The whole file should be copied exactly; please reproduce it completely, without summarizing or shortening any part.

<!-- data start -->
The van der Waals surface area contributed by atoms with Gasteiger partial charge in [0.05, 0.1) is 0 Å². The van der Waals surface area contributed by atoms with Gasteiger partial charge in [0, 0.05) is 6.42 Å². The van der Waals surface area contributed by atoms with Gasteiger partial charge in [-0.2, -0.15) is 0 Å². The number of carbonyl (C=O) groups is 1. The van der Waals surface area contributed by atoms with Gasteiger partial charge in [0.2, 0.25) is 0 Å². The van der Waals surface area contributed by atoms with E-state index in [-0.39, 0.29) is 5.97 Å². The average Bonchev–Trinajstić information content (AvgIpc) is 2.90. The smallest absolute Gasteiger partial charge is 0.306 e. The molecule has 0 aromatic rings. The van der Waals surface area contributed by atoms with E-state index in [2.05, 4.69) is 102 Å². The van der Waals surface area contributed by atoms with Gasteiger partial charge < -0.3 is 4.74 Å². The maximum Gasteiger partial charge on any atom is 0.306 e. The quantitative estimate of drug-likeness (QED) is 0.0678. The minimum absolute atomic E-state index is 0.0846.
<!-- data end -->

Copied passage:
The van der Waals surface area contributed by atoms with Gasteiger partial charge in [0.05, 0.1) is 0 Å². The van der Waals surface area contributed by atoms with Gasteiger partial charge in [0, 0.05) is 6.42 Å². The van der Waals surface area contributed by atoms with Gasteiger partial charge in [-0.2, -0.15) is 0 Å². The number of carbonyl (C=O) groups is 1. The van der Waals surface area contributed by atoms with Gasteiger partial charge in [0.2, 0.25) is 0 Å². The van der Waals surface area contributed by atoms with E-state index in [-0.39, 0.29) is 5.97 Å². The average Bonchev–Trinajstić information content (AvgIpc) is 2.90. The smallest absolute Gasteiger partial charge is 0.306 e. The molecule has 0 aromatic rings. The van der Waals surface area contributed by atoms with E-state index in [2.05, 4.69) is 102 Å². The van der Waals surface area contributed by atoms with Gasteiger partial charge < -0.3 is 4.74 Å². The maximum Gasteiger partial charge on any atom is 0.306 e. The quantitative estimate of drug-likeness (QED) is 0.0678. The minimum absolute atomic E-state index is 0.0846.